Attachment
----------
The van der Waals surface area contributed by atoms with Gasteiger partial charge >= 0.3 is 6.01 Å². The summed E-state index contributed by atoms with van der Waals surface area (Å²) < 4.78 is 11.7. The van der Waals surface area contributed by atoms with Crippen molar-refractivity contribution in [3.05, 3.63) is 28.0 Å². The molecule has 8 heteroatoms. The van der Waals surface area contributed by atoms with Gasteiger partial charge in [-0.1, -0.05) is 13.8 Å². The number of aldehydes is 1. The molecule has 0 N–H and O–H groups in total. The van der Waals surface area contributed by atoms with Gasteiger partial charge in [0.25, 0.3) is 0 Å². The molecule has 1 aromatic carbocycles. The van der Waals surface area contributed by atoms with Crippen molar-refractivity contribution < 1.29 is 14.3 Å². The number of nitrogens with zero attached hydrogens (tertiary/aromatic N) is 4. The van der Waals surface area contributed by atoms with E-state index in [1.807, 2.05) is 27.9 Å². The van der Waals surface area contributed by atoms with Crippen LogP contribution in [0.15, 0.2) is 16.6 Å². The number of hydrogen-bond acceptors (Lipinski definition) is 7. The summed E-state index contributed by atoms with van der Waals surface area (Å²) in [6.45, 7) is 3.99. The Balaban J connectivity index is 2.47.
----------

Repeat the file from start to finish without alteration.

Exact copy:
The van der Waals surface area contributed by atoms with Gasteiger partial charge >= 0.3 is 6.01 Å². The summed E-state index contributed by atoms with van der Waals surface area (Å²) < 4.78 is 11.7. The van der Waals surface area contributed by atoms with Crippen molar-refractivity contribution in [3.05, 3.63) is 28.0 Å². The molecule has 8 heteroatoms. The van der Waals surface area contributed by atoms with Gasteiger partial charge in [-0.1, -0.05) is 13.8 Å². The number of aldehydes is 1. The molecule has 0 N–H and O–H groups in total. The van der Waals surface area contributed by atoms with Gasteiger partial charge in [0.25, 0.3) is 0 Å². The molecule has 1 aromatic carbocycles. The van der Waals surface area contributed by atoms with Crippen molar-refractivity contribution < 1.29 is 14.3 Å². The number of nitrogens with zero attached hydrogens (tertiary/aromatic N) is 4. The van der Waals surface area contributed by atoms with E-state index in [1.807, 2.05) is 27.9 Å². The van der Waals surface area contributed by atoms with Crippen LogP contribution in [0.15, 0.2) is 16.6 Å². The number of hydrogen-bond acceptors (Lipinski definition) is 7. The summed E-state index contributed by atoms with van der Waals surface area (Å²) in [6.45, 7) is 3.99. The Balaban J connectivity index is 2.47.